Austrian Times RSS FeedsLike the Austrian Times Facebook page!Follow us on Twitter!


Events for April
M T W T F S S
31 1 2 3 4 5 6
7 8 9 10 11 12 13
14 15 16 17 18 19 20
21 22 23 24 25 26 27
28 29 30 1 2 3 4
Add your event FREE

Today



BurgKino

Pub Quiz everyTuesday at Johnny's Pub

Popular in Austria

Smell Stop

Cosmo&Nanu

Austrian investors who cooperated with Telekom Austria (TA) are facing fraud investigations.

Prosecutors examine TA's Serbian adventure

Austrian investors who cooperated with Telekom Austria (TA) are facing fraud investigations.

Magazine profil reported in its online edition yesterday (Thurs) that anti-corruption investigators started examining the actions of billionaire Martin Schlaff and former People’s Party (ÖVP) chief Josef Taus, one of Austria’s busiest investors. TA benefited from Schlaff’s engagements in Bulgaria where the Austrian telecommunication and mobile services firm bought two companies.

The recently started investigations of the Austrian anti-corruption prosecution have to do with deals in Serbia, according to business papers. TA tried to snatch up a Serbian mobile communications company in 2005 following investments by a group of businessmen including Schlaff and Taus. The Viennese firm’s attempt eventually failed as its target was taken over by a Norwegian enterprise in the end.

Reports have it that the involved entrepreneurs must brace for fraud, bribery and embezzlement investigations. Few details have emerged but a spokesman for Schlaff branded the accusations as "utterly baseless". He said that Schlaff provided officials with all documents about the investments in Serbia. Neither Taus nor TA commented on the news.

The Republic of Austria holds a share of 28.4 per cent in TA which is quoted on the Vienna Stock Exchange (WBAG). ÖVP Finance Minister Maria Fekter will be confronted with questions by the opposition regarding controversial occurrences around the firm in the past years when parliament gathers on Tuesday. The Freedom Party (FPÖ) cooperated with the Alliance for the Future of Austria (BZÖ) and the Green Party in creating a majority to enforce an extraordinary gathering of the federal parliament.

The three opposition factions joined forces in the past weeks to avoid a premature ending of the anti-corruption commission. The parliamentary panel started examining allegedly corrupt decisions by former TA bosses in January. Several high-ranking ÖVP officials – including party head Michael Spindelegger – publicly backed an end of investigations before summer in favour of full support for prosecutors’ examinations. Barbara Prammer of the SPÖ, who heads the parliament, rejected the suggestions. Social Democrat Hannes Jarolim welcomed the decision. He said the anti-corruption committee might manage to hand in its final report in December.

Alleged illegal financing of parties and illicit transactions to lobbyists by TA chiefs are just two of a wide range of topics the committee plans to investigate. The panel also wants to clarify whether laws were broken when federal property management company ÖIAG was privatised in 2004. Lobbyists with strong ties to Karl-Heinz Grasser, who was Austrian finance minister at that time, received a bonus of nearly 10 million Euros from the succeeding consortium.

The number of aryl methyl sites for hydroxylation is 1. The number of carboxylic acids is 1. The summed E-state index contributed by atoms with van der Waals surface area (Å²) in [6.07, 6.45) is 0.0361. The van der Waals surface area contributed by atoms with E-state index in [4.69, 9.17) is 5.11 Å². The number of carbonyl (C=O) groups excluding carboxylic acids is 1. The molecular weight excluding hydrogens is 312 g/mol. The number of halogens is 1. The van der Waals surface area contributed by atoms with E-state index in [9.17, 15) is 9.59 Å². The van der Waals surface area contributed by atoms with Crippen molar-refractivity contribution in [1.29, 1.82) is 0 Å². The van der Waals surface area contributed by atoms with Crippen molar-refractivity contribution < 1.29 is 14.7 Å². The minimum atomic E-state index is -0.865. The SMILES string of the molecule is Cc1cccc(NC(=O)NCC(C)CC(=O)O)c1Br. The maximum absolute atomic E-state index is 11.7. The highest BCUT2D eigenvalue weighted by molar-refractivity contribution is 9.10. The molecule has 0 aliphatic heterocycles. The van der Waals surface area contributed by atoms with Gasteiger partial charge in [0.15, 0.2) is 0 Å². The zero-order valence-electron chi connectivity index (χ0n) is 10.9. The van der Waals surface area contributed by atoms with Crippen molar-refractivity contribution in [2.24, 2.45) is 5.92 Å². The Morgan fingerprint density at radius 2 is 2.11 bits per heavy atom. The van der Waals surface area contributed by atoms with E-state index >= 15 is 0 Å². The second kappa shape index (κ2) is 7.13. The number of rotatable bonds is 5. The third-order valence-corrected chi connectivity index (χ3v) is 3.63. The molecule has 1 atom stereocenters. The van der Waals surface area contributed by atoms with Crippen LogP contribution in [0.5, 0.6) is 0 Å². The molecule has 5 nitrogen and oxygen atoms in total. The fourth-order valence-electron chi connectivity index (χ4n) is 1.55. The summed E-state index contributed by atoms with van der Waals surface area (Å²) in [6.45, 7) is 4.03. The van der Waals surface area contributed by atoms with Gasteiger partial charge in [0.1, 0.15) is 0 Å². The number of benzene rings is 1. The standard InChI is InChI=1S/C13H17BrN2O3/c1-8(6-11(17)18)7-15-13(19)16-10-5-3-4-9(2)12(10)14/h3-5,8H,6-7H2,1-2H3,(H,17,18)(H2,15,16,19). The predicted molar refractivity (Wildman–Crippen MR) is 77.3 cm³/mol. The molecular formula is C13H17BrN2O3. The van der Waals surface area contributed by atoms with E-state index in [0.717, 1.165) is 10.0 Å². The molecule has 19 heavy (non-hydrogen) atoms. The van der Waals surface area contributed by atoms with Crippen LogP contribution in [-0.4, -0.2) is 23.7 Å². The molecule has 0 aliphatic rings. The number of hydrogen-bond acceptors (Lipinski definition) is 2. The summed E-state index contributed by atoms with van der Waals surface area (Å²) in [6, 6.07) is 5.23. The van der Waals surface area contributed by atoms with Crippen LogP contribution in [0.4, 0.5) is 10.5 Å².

Polls show that the various speculations significantly harmed the reputation of the established parties. While some observers think that new movements like the Austrian Pirate Party (PPÖ) could succeed in next year’s election, others – including former ÖVP boss Erhard Busek – fear that the right-wing FPÖ will be the only benefiter. Greens chairwoman Eva Glawischnig said she was not afraid of up and coming groups of keyboard warriors like the PPÖ. Glawischnig told the Salzburger Nachrichten she appreciated "everything which creates a stir" in Austrian politics. Glawischnig revealed that her party was in touch with some of the recently emerged movements.

Austrian Times


Are you on Facebook? Like the Austrian Times on Facebook and win great prizes!



Related articles: political scandals

  1. Drachma reintroduction 'would mean social explosion'

    » General News 2012-05-31

    A renowned economist has warned from reintroducing the drachma in Greece.

  2. EC warns debt-ridden Austria

    » General News 2012-05-31

    Austria has been criticised for its high public debts.

  3. Graz coalition collapses

    » General News 2012-05-31

    Peopleís Party (÷VP) Graz Mayor Siegfried Nagl has ended his factionís partnership with the Greens.

more related articles tagged "political scandals"

Related articles: EU

  1. Best of the bookshelf in May, part four

    » Panorama 2012-05-31

    A Harvard University professorís book on the killing of Osama Bin Laden, a collection of funny experiences on planes and many more interesting releases are out now.

  2. Drachma reintroduction 'would mean social explosion'

    » General News 2012-05-31

    A renowned economist has warned from reintroducing the drachma in Greece.